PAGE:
Drum corps fans throughout the country got a peek at the 1986 Garfield Cadets in a standstill performance during televised coverage of the Statue of Liberty rededication at the 4th of July weekend, following a lengthy restoration of the iconic structure. Fans couldn't help but notice the corps' 84 brass players at a time when corps size was still restricted to 128, made possible by restricting the guard that year to just 12 members. At the 1986 DCI World Championships in Madison, Wis., Blue Devils became only the second corps to sweep all captions at the Finals, the first being BD's corps from their first DCI title year in 1976, which was the first time the corps played "Channel One Suite." The 1986 championship was the third one earned by the corps while playing the classic Buddy Rich piece. Santa Clara Vanguard's super-fast pants change in the middle of their production was the talk of the season. Two corps earned their highest placements ever—Suncoast Sound in 5th with a searing rendition of the Kenton Band's "Adventures in Time" and Sky Ryders in 9th with the Wicked Witch of the West riding a bicycle across the field during "The Wizard of Oz." It was also the last time fans saw Troopers in the Top-12 until 2009. For the first time, the Cavaliers popped into the top three—barely—by a tenth of a point over the Garfield Cadets, mainly due to a one-point advantage in Performance Visual. Future DCI Hall of Fame member Steve Brubaker's drill formations were heavy on geometric evolutions, which quickly became the corps' visual trademark over the next several years. Musically, it was the most sophisticated show the corps had done up to that point, pointing the way to several years of contemporary music from both the orchestra and wind band repertoires. The show opened with Peter Mennin's "Canzona," a landmark in contemporary wind literature that was commissioned by Edwin Franko Goldman, composer and founder of the American Bandmasters Association. It was one of the first works to be premiered by the groundbreaking Eastman Wind Ensemble, founded by Frederick Fennell in the early 1950s. This work, as important as it is to the band world, was the only piece for winds the orchestral composer ever wrote. Toward the end of the piece, 16 members of the color guard played crash cymbals, running under a flurry of flags tossed across several yards. The next piece was John Barnes Chance's "Variations on a Korean Folk Song," written by Chance in the mid-1960s and based on "Arirang" (literally meaning "rolling hills" and pronounced AH-dee-dong), a folk song the composer heard while stationed in Korea with the Eighth U.S. Army Band in the late 1950s. It's a song of a woman anguishing over the forced departure of her love. Chance brilliantly took the pentatonic (Oriental five-note scale) melody and added Western harmonies to it, creating one of the best loved and most played works in band literature.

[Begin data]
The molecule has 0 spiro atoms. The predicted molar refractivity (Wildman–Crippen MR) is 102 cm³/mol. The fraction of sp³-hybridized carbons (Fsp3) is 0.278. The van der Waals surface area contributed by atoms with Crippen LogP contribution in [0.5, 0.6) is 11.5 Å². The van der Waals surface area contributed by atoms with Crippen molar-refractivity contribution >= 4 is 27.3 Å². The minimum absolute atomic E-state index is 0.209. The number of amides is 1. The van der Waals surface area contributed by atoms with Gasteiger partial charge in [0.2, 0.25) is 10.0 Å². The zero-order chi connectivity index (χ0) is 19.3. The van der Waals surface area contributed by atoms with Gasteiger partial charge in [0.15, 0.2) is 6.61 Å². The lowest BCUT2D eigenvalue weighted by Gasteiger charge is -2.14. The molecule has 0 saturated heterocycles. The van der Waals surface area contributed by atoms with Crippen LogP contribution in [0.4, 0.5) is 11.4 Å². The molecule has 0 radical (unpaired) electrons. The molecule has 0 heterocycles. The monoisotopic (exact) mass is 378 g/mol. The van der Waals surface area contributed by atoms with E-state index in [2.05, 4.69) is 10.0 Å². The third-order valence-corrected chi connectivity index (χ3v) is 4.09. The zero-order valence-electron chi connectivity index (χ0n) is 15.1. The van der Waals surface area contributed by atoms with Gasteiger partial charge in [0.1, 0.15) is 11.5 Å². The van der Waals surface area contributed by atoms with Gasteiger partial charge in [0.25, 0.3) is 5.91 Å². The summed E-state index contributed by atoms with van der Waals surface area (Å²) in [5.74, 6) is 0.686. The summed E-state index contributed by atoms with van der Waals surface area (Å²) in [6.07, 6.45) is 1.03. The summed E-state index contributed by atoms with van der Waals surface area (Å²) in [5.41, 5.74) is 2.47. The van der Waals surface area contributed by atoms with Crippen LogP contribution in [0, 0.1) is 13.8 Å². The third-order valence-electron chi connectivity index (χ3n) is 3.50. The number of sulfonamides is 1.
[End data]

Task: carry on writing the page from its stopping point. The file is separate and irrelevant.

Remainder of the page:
Opening with a lovely and extended backfield chorale, void of any marching percussion, the corps progressed through one of the quicker variations and the 3/2 (three half notes of two counts each per bar) ballad before progressing into a short original drum feature by Jim Campbell that some referred to as "Gamelan." The final variation, "Con Islancio" (with impetuousness), is where Brubaker unleashed his most recognizable drill maneuver, referred to as "the dragon," with horns slithering in and out of a giant squiggle. The show's closer was "Mars" from "The Planets" by Gustav Holst. Subtitled, "The Bringer of War," the piece, along with the rest of the orchestral suite, was written during the advent of World War I, although Holst insisted the overpowering devastation of the work was not at all inspired or colored by the rumblings of war in his native England. The suite's concept is astrological, capturing how the planets influence the universe, rather than being astronomically influenced. (Holst had dabbled in the study of astrology.) "Mars" has had a huge influence on popular culture. Composer John Williams liberally quoted from its 5/4 repetitive rhythm in the first two "Star Wars" movies to be produced, and director George Lucas even used the work as a "placeholder" in the first movie until Williams could write his own version. The work transcends the world of symphonic music. Black Sabbath's self-titled song is sampled from the piece and Iron Maiden opened their tour with a recording of it in 2010. The solid red of the final set of color guard flags alluded to Mars being known as the "Red Planet," while other guard members went back to crash cymbals. For the final drill form, the red flags formed a giant circle that intersected the horns and drums, leaving the audience with an impression of the planetary orb that has long been a popular subject of fable and science fiction.
For this week only, you can save on the Legacy Collection DVD that contains this complete Cavaliers performance, along with all finalists from the 1986 DCI World Championships.Buy the 1986 Legacy Collection DVD. (Available this week only for 20% off. Regular price: $35.95.)
1986 OverviewDiscount DVD offer ends Monday, June 10 at 8:30 a.m. ET.
Michael Boo was a member of the Cavaliers from 1975-1977. He has written about the drum corps activity for more than a quarter century and serves as a staff writer for various Drum Corps International projects. Boo has written for numerous other publications and has published an honors-winning book on the history of figure skating. As an accomplished composer, Boo holds a bachelor's degree in music education and a master's degree in music theory and composition. He resides in Chesterton, Ind.